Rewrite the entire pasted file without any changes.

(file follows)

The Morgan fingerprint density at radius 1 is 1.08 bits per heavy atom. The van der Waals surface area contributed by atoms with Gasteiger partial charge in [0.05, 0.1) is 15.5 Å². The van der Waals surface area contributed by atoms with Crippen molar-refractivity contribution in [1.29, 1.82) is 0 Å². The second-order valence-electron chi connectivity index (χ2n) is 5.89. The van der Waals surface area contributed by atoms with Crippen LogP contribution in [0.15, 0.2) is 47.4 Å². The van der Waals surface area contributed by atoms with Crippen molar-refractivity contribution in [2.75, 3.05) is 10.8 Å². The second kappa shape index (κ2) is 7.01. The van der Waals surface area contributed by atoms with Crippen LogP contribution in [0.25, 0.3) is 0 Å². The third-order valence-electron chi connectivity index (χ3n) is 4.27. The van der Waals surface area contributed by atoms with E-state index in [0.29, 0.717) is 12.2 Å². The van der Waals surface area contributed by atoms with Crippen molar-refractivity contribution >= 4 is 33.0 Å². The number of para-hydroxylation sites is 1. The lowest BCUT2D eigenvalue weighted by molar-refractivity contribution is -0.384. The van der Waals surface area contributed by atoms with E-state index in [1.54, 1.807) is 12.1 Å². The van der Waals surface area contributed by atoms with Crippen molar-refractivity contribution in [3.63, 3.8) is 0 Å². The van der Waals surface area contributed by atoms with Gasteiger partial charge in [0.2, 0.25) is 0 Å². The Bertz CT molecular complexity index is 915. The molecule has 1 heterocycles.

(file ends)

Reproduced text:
The Morgan fingerprint density at radius 1 is 1.08 bits per heavy atom. The van der Waals surface area contributed by atoms with Gasteiger partial charge in [0.05, 0.1) is 15.5 Å². The van der Waals surface area contributed by atoms with Crippen molar-refractivity contribution in [1.29, 1.82) is 0 Å². The second-order valence-electron chi connectivity index (χ2n) is 5.89. The van der Waals surface area contributed by atoms with Crippen LogP contribution in [0.15, 0.2) is 47.4 Å². The van der Waals surface area contributed by atoms with Crippen molar-refractivity contribution in [2.75, 3.05) is 10.8 Å². The second kappa shape index (κ2) is 7.01. The van der Waals surface area contributed by atoms with Crippen LogP contribution in [0.25, 0.3) is 0 Å². The third-order valence-electron chi connectivity index (χ3n) is 4.27. The van der Waals surface area contributed by atoms with E-state index in [0.29, 0.717) is 12.2 Å². The van der Waals surface area contributed by atoms with Crippen molar-refractivity contribution >= 4 is 33.0 Å². The number of para-hydroxylation sites is 1. The lowest BCUT2D eigenvalue weighted by molar-refractivity contribution is -0.384. The van der Waals surface area contributed by atoms with E-state index in [1.54, 1.807) is 12.1 Å². The van der Waals surface area contributed by atoms with Crippen molar-refractivity contribution in [3.63, 3.8) is 0 Å². The van der Waals surface area contributed by atoms with Gasteiger partial charge in [0.2, 0.25) is 0 Å². The Bertz CT molecular complexity index is 915. The molecule has 1 heterocycles.